No Thanks….I’m just browsing (The plan: when you go to the dealer to buy a car)

(continuing our series on the Car-buying process…..) Hopefully, by the time you read this, you will have done the research necessary to take the first steps in the car-buying process that have you leaving your house. (Click HERE For a refresher on the three things to research: Your car; Your credit and Which bank you should go to for a loan)  Now you are ready to step foot in the dealership. But remember, what Consumer Courage calls the rule of the ‘stuck-withs.’ 

Let the one who is gonna be “stuck-with” the car be the most careful and ask the most questions

What a lot of people who are buying a car don’t realize is that the people who are going to be the happiest when you buy the car (the salesman, his boss, the dealership’s owner, the company that built the car) are going to be long gone, by the time you go to make your first payment.  That’s because they will all get paid as soon as you sign the contract.  And they keep their money – whether or not you like the car.  If the system was set up for those folks to get their money slowly (like if they got a small slice of every payment you sent to the bank), you could bet that they wouldn’t try to take advantage of you.  Only thing is – that’s not the case.  Once you’re gone, they can stop worrying about what you think; what you were expecting to get; or even what they said to you to get you to say ‘Yes.’

Can they actually lie to me?

They’re not supposed to – but, it’s been known to happen.  You would think that the law would protect you from being lied to, when you buy a car.  If you live in the great state of Ohio, you would be incorrect.  Ohio used to have a really nifty rule that was put in place by the Attorney General (not the current one, of course) that made it against the law for the car salesman to tell you one thing – and put something else in the contract. (for instance, they couldn’t tell you that your trade-in was worth $10,000 and put in the contract that it was only worth $5,000; or that your new car had a 100% warranty for 6 months, and then put in the contract that it was only for 30 days)  Then, all they had to do was distract you, until you were outta there and before you noticed that the contract said something entirely different.

In 2009 that all changed.  The Ohio Supreme Court decided what consumer advocates refer to as ‘The Spitzer case.’  (actually, it’s commonly referred to as the ‘Blankety-blank Spitzer case,’ but, this is a family show)  In Spitzer, the salesman told the buyer that his trade-in was worth a thousand dollars more than they put in the contract.  The buyer didn’t notice it, because he was “only thinking about whether I could afford the monthly payment or not.”

Editor’s car-salesman tactics reminder note: ‘Only talking about the monthly payment’ is sales-tactic 101.  Salesmen are taught that since most people really only care about whether they can afford the payment; keep the buyer focused on that and you can talk them into almost anything.    In fact, some dealers arm their salesforce with terminals that display the monthly payment with gigantic numbers, so that when they turn the screen toward you, while they are talking, you will be hypnotized by the ‘low payment number’ and forget that they are trying to make you sign a contract with all sorts of nasty terms.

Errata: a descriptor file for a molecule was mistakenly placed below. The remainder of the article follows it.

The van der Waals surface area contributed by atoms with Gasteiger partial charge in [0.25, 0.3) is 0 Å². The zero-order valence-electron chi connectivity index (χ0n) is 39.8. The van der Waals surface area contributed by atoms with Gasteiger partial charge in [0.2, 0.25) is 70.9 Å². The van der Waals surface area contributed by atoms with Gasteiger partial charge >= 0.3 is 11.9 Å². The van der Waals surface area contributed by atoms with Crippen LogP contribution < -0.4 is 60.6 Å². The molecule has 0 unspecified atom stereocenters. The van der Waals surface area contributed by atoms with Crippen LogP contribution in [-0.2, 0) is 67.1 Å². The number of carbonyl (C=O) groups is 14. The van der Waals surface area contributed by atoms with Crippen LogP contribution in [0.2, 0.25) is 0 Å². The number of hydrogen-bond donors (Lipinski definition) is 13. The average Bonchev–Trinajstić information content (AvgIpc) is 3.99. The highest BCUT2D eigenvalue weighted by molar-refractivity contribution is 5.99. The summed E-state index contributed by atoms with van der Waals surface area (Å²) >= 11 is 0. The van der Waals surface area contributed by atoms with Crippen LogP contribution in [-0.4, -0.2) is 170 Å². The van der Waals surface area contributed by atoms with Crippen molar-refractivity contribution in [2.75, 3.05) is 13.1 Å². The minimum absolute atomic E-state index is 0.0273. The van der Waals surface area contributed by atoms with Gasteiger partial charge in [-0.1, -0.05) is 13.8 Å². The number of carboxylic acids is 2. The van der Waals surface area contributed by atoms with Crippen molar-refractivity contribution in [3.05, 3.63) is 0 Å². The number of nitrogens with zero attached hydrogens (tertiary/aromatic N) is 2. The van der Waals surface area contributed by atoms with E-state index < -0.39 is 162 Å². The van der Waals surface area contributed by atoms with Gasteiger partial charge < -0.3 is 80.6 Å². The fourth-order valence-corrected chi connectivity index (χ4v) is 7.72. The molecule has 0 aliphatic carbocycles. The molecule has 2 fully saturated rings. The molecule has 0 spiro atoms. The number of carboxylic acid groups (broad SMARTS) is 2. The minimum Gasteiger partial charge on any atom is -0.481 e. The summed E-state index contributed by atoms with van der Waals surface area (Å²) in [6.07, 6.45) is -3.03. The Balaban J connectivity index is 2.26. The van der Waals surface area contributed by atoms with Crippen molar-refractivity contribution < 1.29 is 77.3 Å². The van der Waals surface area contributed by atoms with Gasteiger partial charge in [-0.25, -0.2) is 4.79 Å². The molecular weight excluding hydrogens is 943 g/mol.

Just remember: if there is a term, a condition or a promise between you and the salesman or dealer that is verbal (and not actually IN the contract) it’s as if that term does not exist.  If the salesman says “I swear on the foul ball that I caught at the World Series game between the Indians and the Braves in 1995 that you will get free oil changes on this car forever, free tires and a 100% money-back guarantee if you don’t absolutely LOVE the car” and it’s not in the contract – the law says that it never happened.  If you care enough about whatever the salesman is telling you, simply ask: Could you please show me where that is in the contract you want me to sign?

It’s a three-day event

For many people, the whole car-buying process is so uncomfortable, they merely go to the dealership; take an hour to look through the lot and then go in and pick the blue one with the affordable payment.  Even if you’ve done the right amount of research, you should not be buying a car on the first day.  Realize that it should take at least a few days, from the time you walk in to the first dealership. 

    • First day: Scope out the car, lay down the law, find THAT vehicle.
    • Second day: make some calls; find THAT vehicle for THAT price.
    • Third day: Buy THAT vehicle.

First Day

The first day at the Dealership should be all about reconnaissance.  Tell them you’re just there to browse.  But, remember, you are on a detail-gathering mission.   You should be able to leave the dealership with three things (none of which is an actual car!)